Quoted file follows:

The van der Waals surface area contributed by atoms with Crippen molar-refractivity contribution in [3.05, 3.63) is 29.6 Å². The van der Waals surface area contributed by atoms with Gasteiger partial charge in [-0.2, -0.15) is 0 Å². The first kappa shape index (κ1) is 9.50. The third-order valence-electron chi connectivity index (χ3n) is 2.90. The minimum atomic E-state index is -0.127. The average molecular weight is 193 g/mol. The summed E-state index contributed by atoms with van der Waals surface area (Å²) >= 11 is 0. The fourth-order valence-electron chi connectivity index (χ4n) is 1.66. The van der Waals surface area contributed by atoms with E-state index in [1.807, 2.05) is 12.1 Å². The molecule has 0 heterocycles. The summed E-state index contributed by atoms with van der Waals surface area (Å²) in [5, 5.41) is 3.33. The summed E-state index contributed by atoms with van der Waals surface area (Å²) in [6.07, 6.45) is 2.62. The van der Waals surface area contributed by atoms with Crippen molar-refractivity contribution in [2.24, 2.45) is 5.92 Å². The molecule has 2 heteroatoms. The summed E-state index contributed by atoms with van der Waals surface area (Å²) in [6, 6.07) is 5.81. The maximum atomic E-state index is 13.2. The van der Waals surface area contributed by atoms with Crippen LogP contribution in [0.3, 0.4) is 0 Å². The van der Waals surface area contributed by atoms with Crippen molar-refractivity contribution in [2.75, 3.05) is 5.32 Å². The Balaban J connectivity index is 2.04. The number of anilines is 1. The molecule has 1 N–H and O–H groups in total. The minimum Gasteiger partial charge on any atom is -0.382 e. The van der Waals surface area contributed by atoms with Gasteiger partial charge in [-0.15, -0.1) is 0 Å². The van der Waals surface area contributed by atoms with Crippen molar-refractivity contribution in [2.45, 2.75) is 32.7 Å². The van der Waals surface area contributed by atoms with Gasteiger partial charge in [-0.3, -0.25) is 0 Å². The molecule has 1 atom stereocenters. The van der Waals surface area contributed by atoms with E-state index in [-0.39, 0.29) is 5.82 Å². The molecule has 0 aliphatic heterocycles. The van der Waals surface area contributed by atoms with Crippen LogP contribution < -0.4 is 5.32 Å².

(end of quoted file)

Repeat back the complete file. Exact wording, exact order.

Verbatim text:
The van der Waals surface area contributed by atoms with Crippen molar-refractivity contribution in [3.05, 3.63) is 29.6 Å². The van der Waals surface area contributed by atoms with Gasteiger partial charge in [-0.2, -0.15) is 0 Å². The first kappa shape index (κ1) is 9.50. The third-order valence-electron chi connectivity index (χ3n) is 2.90. The minimum atomic E-state index is -0.127. The average molecular weight is 193 g/mol. The summed E-state index contributed by atoms with van der Waals surface area (Å²) >= 11 is 0. The fourth-order valence-electron chi connectivity index (χ4n) is 1.66. The van der Waals surface area contributed by atoms with E-state index in [1.807, 2.05) is 12.1 Å². The molecule has 0 heterocycles. The summed E-state index contributed by atoms with van der Waals surface area (Å²) in [5, 5.41) is 3.33. The summed E-state index contributed by atoms with van der Waals surface area (Å²) in [6.07, 6.45) is 2.62. The van der Waals surface area contributed by atoms with Crippen molar-refractivity contribution in [2.24, 2.45) is 5.92 Å². The molecule has 2 heteroatoms. The summed E-state index contributed by atoms with van der Waals surface area (Å²) in [6, 6.07) is 5.81. The maximum atomic E-state index is 13.2. The van der Waals surface area contributed by atoms with Crippen LogP contribution in [0.3, 0.4) is 0 Å². The van der Waals surface area contributed by atoms with Crippen molar-refractivity contribution in [2.75, 3.05) is 5.32 Å². The Balaban J connectivity index is 2.04. The number of anilines is 1. The molecule has 1 N–H and O–H groups in total. The minimum Gasteiger partial charge on any atom is -0.382 e. The van der Waals surface area contributed by atoms with Gasteiger partial charge in [-0.15, -0.1) is 0 Å². The van der Waals surface area contributed by atoms with Crippen molar-refractivity contribution in [2.45, 2.75) is 32.7 Å². The van der Waals surface area contributed by atoms with Gasteiger partial charge in [-0.3, -0.25) is 0 Å². The molecule has 1 atom stereocenters. The van der Waals surface area contributed by atoms with E-state index in [-0.39, 0.29) is 5.82 Å². The molecule has 0 aliphatic heterocycles. The van der Waals surface area contributed by atoms with Crippen LogP contribution < -0.4 is 5.32 Å².